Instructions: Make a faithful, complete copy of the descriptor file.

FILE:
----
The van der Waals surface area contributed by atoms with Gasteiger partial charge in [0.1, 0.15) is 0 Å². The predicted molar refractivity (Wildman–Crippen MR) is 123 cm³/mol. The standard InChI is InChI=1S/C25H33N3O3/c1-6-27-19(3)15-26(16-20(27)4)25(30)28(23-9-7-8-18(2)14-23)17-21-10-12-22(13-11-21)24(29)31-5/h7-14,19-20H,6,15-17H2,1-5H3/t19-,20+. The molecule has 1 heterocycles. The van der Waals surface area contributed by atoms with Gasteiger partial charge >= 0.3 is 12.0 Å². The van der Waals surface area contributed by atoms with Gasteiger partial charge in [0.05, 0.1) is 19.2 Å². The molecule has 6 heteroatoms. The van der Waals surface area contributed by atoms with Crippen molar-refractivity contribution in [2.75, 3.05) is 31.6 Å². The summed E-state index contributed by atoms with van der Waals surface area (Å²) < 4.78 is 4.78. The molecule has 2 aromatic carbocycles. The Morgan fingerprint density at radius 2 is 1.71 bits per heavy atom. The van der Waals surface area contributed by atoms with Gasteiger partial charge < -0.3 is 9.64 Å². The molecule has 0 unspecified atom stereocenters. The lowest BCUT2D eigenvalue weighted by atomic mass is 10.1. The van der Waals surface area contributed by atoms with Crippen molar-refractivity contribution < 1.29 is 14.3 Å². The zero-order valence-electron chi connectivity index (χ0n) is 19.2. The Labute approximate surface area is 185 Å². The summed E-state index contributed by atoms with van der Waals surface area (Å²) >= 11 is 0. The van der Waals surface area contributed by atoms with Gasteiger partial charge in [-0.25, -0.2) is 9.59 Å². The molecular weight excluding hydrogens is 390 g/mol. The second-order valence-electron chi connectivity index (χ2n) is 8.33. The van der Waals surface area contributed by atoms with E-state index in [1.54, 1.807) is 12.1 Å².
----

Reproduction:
The van der Waals surface area contributed by atoms with Gasteiger partial charge in [0.1, 0.15) is 0 Å². The predicted molar refractivity (Wildman–Crippen MR) is 123 cm³/mol. The standard InChI is InChI=1S/C25H33N3O3/c1-6-27-19(3)15-26(16-20(27)4)25(30)28(23-9-7-8-18(2)14-23)17-21-10-12-22(13-11-21)24(29)31-5/h7-14,19-20H,6,15-17H2,1-5H3/t19-,20+. The molecule has 1 heterocycles. The van der Waals surface area contributed by atoms with Gasteiger partial charge >= 0.3 is 12.0 Å². The van der Waals surface area contributed by atoms with Gasteiger partial charge in [0.05, 0.1) is 19.2 Å². The molecule has 6 heteroatoms. The van der Waals surface area contributed by atoms with Crippen molar-refractivity contribution in [2.75, 3.05) is 31.6 Å². The summed E-state index contributed by atoms with van der Waals surface area (Å²) < 4.78 is 4.78. The molecule has 2 aromatic carbocycles. The Morgan fingerprint density at radius 2 is 1.71 bits per heavy atom. The van der Waals surface area contributed by atoms with Gasteiger partial charge < -0.3 is 9.64 Å². The molecule has 0 unspecified atom stereocenters. The lowest BCUT2D eigenvalue weighted by atomic mass is 10.1. The van der Waals surface area contributed by atoms with Crippen molar-refractivity contribution < 1.29 is 14.3 Å². The zero-order valence-electron chi connectivity index (χ0n) is 19.2. The Labute approximate surface area is 185 Å². The summed E-state index contributed by atoms with van der Waals surface area (Å²) >= 11 is 0. The van der Waals surface area contributed by atoms with Gasteiger partial charge in [-0.25, -0.2) is 9.59 Å². The molecular weight excluding hydrogens is 390 g/mol. The second-order valence-electron chi connectivity index (χ2n) is 8.33. The van der Waals surface area contributed by atoms with E-state index in [1.54, 1.807) is 12.1 Å².